The problem of assessing the effectiveness of publishing on social media is not a lack of measurement, but rather a paradox of choice: there are so many metrics, but no clear consensus on what the best metric for gauging the effectiveness of the platform might be.
This article explores the benefits and drawbacks of a variety of metrics frequently used by publishers to measure return on investment (ROI) on social media, and ultimately concludes that the only metric which accurately measures social ROI is the percentage of pageviews from social (PPS).
Benefits of reach
‘Reach’ refers to the number of people on whose social feed a post appears; it reflects how broadly the publisher’s content has been seen by users on the platform. Reach is, therefore, important for brand visibility.
Drawbacks of reach
High reach does not necessarily deliver high pageviews, because content appearing on the screen does not guarantee the reader clicks through to the article. It’s not uncommon that a social media post will have a high CTR, only because its reach was low.
Benefits of pageviews
Pageviews most directly relate to how publishers generate revenue online and are widely used to compare performance of individual articles on a publisher’s website.
Drawbacks of pageviews
A publisher will get traffic (and so pageviews) from many different sources (for example: email, direct, Google search, social media and others). Pageviews alone don’t isolate the significance of any one particular source at driving traffic. Absolute pageviews also vary by order of magnitude depending on the particular news being reported at any one time. This makes clearly resolving more modest gains very difficult.
Click-through rate (CTR)
Benefits of CTR
CTR is defined as clicks divided by impressions and allows a publisher to compare the effectiveness of individual posts at converting reach to clicks through to their website. It’s also widely used to track the effectiveness of ads and promoted content.
Drawbacks of CTR
Posts with a high CTR can deliver low pageviews if the reach of those posts was low. Therefore, it is an ineffective measure in isolation as it does not reflect the significance of increased overall pageviews for publishers.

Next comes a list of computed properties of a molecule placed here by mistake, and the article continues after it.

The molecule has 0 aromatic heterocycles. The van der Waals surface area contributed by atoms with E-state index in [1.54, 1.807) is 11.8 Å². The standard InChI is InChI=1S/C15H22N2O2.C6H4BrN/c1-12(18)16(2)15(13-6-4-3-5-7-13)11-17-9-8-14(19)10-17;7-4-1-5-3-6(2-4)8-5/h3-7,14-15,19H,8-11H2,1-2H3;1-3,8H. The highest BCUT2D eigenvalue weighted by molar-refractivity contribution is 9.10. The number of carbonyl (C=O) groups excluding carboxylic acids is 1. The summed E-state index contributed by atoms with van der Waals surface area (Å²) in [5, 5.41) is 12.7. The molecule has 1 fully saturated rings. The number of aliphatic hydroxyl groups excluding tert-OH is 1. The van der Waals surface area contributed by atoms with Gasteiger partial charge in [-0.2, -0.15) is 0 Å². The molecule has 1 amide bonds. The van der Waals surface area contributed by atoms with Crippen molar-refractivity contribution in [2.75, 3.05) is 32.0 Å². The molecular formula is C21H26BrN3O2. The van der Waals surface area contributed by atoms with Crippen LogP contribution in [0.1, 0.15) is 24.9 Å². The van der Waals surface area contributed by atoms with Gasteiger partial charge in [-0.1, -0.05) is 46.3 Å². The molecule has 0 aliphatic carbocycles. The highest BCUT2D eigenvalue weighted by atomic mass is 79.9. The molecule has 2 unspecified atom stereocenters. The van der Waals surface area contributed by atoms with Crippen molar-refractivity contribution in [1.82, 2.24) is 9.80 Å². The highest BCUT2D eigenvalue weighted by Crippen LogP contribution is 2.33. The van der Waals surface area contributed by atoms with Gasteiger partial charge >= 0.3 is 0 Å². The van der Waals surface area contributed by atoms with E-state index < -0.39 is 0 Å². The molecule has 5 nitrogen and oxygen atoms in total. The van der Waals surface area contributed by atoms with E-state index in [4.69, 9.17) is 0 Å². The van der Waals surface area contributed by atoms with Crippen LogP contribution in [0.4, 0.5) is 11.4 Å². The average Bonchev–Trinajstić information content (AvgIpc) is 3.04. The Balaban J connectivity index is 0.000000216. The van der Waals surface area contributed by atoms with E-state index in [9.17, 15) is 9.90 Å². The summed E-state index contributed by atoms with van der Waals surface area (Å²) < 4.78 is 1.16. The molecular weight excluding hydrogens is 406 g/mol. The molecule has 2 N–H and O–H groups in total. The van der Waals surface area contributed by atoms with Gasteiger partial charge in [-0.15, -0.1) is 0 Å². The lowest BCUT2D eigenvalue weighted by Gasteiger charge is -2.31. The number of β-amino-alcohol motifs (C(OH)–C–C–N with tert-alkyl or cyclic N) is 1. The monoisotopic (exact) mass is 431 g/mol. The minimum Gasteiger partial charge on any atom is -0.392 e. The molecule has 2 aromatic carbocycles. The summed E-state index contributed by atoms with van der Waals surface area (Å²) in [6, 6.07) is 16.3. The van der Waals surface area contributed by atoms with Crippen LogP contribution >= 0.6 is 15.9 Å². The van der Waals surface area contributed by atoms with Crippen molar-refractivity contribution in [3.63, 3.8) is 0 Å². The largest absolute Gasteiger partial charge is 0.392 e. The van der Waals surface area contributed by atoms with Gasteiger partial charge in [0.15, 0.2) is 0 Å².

Why PPS is the best measure of ROI on social
Percentage of pageviews from social alone measures the capability of a publisher’s social channels to convert readers to clicks relative to their other channels. Using metrics, such as pageviews, reach or CTR, cannot measure the effectiveness of social as they are too volatile and react too heavily to big news events.
For example, during the Paris attacks in November 2015, publishers received significant increases in absolute traffic for stories about the attacks. We’ve shown data for one of our clients below, a popular French news publisher. The chart below shows a ~500% spike in pageviews from Facebook around the time of the attacks. However, if we look at the ratio of pageviews from Facebook to all pageviews, the spike is very much less pronounced. There is still some increase, which is indicative of the fact that social media is a good platform for distributing important news, but the increase is much more modest. In proportion, Facebook did not deliver much more traffic than the publisher’s other sources (despite the fact that the reach and CTR for these posts was much higher than normal). The spike in pageviews was due to the unusual level of interest in that particular story, not due to an optimised sharing strategy. The metric pageviews from Facebook is a good judge of how interesting the story is, but not how effective Facebook itself is at driving traffic.
If the PPS increases, that is because the effectiveness of social media at delivering traffic to the publisher’s site has increased. Only by looking at the PPS can publishers measure and quantify the ROI in social media.